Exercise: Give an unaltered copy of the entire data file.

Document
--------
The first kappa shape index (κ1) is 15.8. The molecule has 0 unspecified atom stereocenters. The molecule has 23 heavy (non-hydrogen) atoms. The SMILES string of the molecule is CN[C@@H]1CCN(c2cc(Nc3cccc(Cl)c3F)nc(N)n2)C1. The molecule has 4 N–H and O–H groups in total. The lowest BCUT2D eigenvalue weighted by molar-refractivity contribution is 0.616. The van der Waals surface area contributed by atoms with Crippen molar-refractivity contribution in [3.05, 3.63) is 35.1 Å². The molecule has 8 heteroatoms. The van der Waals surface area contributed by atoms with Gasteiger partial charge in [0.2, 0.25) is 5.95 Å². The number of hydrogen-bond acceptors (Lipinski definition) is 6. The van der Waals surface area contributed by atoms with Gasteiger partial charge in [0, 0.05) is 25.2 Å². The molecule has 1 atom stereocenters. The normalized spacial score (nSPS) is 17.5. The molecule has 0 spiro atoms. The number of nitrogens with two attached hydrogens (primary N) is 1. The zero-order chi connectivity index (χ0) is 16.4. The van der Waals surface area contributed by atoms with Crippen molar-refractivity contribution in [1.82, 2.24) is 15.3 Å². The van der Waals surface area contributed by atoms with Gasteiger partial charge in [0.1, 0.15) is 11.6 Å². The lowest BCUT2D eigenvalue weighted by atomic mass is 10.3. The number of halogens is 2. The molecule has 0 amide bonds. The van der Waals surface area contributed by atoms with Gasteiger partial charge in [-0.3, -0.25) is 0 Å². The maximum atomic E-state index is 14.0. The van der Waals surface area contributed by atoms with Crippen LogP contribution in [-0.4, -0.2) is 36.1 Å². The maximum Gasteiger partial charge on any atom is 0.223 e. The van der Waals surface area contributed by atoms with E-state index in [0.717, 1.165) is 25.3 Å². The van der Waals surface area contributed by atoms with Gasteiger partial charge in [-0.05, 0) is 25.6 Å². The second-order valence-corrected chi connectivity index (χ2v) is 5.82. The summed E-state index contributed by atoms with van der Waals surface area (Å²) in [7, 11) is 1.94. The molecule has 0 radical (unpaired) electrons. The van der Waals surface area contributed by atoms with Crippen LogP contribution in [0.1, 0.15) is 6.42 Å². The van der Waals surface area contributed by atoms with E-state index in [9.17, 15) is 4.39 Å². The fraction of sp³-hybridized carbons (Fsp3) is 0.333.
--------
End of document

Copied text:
The first kappa shape index (κ1) is 15.8. The molecule has 0 unspecified atom stereocenters. The molecule has 23 heavy (non-hydrogen) atoms. The SMILES string of the molecule is CN[C@@H]1CCN(c2cc(Nc3cccc(Cl)c3F)nc(N)n2)C1. The molecule has 4 N–H and O–H groups in total. The lowest BCUT2D eigenvalue weighted by molar-refractivity contribution is 0.616. The van der Waals surface area contributed by atoms with Crippen molar-refractivity contribution in [3.05, 3.63) is 35.1 Å². The molecule has 8 heteroatoms. The van der Waals surface area contributed by atoms with Gasteiger partial charge in [0.2, 0.25) is 5.95 Å². The number of hydrogen-bond acceptors (Lipinski definition) is 6. The van der Waals surface area contributed by atoms with Gasteiger partial charge in [0, 0.05) is 25.2 Å². The molecule has 1 atom stereocenters. The normalized spacial score (nSPS) is 17.5. The molecule has 0 spiro atoms. The number of nitrogens with two attached hydrogens (primary N) is 1. The zero-order chi connectivity index (χ0) is 16.4. The van der Waals surface area contributed by atoms with Crippen molar-refractivity contribution in [1.82, 2.24) is 15.3 Å². The van der Waals surface area contributed by atoms with Gasteiger partial charge in [0.1, 0.15) is 11.6 Å². The lowest BCUT2D eigenvalue weighted by atomic mass is 10.3. The number of halogens is 2. The molecule has 0 amide bonds. The van der Waals surface area contributed by atoms with Gasteiger partial charge in [-0.3, -0.25) is 0 Å². The maximum atomic E-state index is 14.0. The van der Waals surface area contributed by atoms with Crippen LogP contribution in [-0.4, -0.2) is 36.1 Å². The maximum Gasteiger partial charge on any atom is 0.223 e. The van der Waals surface area contributed by atoms with E-state index in [0.717, 1.165) is 25.3 Å². The van der Waals surface area contributed by atoms with Gasteiger partial charge in [-0.05, 0) is 25.6 Å². The second-order valence-corrected chi connectivity index (χ2v) is 5.82. The summed E-state index contributed by atoms with van der Waals surface area (Å²) in [7, 11) is 1.94. The molecule has 0 radical (unpaired) electrons. The van der Waals surface area contributed by atoms with Crippen LogP contribution in [0.1, 0.15) is 6.42 Å². The van der Waals surface area contributed by atoms with E-state index in [9.17, 15) is 4.39 Å². The fraction of sp³-hybridized carbons (Fsp3) is 0.333.